Four alternatives to investing in low-rate term deposits


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With interest rates at historic lows, investing for income has become a challenge for many people, especially those who have retired or are close to it.

Sure, it's safe to leave your money in the bank - where deposits of up to $250,000 with each approved institution are guaranteed by the government - but your returns are unlikely to even keep pace with inflation.

"An obvious strategy for some investors has been to invest in term deposits," says Chris Andrews, chief investment officer at La Trobe Financial.

term deposits etfs

"These offer great security but very low returns. In many cases, investors are finding that the returns are inadequate to meet their needs and objectives."

The cold, hard fact is you need to take on more risk to earn better returns. But the dilemma for many investors is how much risk they can take and still sleep at night.

You can mitigate risk by diversifying, not putting all your eggs in the one basket.

"Diversification is frequently described as the 'one free lunch' in investment," says Andrews. Why? "Put simply, it allows investors to reduce their risk without reducing their return.

"This should surprise nobody. We all know the risks of putting all of our eggs in the one basket. But we're frequently surprised to hear of investors who have 'lost everything' when one (generally speculative) investment goes bad."

Don't ever be tempted to put all your money into just one investment because it's a good income payer. An example of this is popular dividend-paying shares.

"Often these dividend shares are household names and investors believe that this will give them protection against sharemarket volatility," says Andrews.

"Unfortunately, this belief is not founded in reality. Two of the best-known dividend shares are Telstra and Commonwealth Bank. At the start of 2015, Telstra was trading above $6.50 a share. At the time of writing, it was around $3.10. Shareholders have lost 50% of their capital value. Over the same time period, CBA has dropped from above $90 a share to around $73, a fall of around 20%."

CBA and the other three major banks are all still paying good dividends, with yields ranging from 6% to 6.8%, and have largely maintained their payouts.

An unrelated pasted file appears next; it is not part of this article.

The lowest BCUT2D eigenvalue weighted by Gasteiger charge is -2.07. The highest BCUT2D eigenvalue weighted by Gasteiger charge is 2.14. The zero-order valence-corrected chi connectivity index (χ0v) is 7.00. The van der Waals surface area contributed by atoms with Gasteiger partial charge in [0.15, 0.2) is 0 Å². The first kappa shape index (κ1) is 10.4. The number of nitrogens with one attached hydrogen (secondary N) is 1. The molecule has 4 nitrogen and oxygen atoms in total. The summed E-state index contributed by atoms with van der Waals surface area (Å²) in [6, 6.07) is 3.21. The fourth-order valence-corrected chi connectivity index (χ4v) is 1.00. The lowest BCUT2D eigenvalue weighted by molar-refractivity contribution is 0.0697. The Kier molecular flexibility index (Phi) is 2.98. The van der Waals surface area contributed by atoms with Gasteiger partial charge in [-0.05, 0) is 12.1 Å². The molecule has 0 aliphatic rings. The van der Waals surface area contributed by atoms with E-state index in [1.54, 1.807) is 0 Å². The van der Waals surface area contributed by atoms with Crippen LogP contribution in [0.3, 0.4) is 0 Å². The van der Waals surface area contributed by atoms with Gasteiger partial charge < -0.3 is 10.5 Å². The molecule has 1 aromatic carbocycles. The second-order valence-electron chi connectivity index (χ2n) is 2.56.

Telstra is yielding 8.3% but last October announced a change to its dividend policy, from paying out all profits to paying out only 70% to 90% of profits this year - and that's when its share price was slammed.

Protect yourself in your quest for higher returns by diversifying not just across shares but also across asset classes. Property, selected mortgage funds and corporate debt can also produce good income.

And if choosing individual shares is not your bag, or you don't have enough funds to diversify, exchange traded funds (ETFs) and listed income companies (LICs) are good ways to go.

Here are four options for investors chasing income:

1. LICs

LICs invest in companies aiming to generate good returns for shareholders, paying out profits as fully franked dividends.

Contango Income Generator (ASX: CIE) is an example of an LIC that some analysts recommend for income-hungry investors.

"In our opinion CIE offers investors an alternative yield option to the more traditional yield players such as the banks, telecoms and real estate investment trusts," says Michael Wayne, managing director of Medallion Financial Group.

Contango invests in companies outside the 30 biggest stocks in the S&P/ASX 300.

This means it "can provide an attractive counterbalance for those portfolios that have become overexposed to ASX top 20 businesses over the years, by providing a more diversified income stream while at the same time potentially reducing the overall risk profile of the portfolio," Wayne says in an article on in April.

He points out that Contango was trading at 96c at the time of writing, a discount to the most recently reported net tangible assets (NTA) of 97.1c at March 31, and that the income return to investors is estimated at 6.7% over a 12-month horizon before the 50% franking.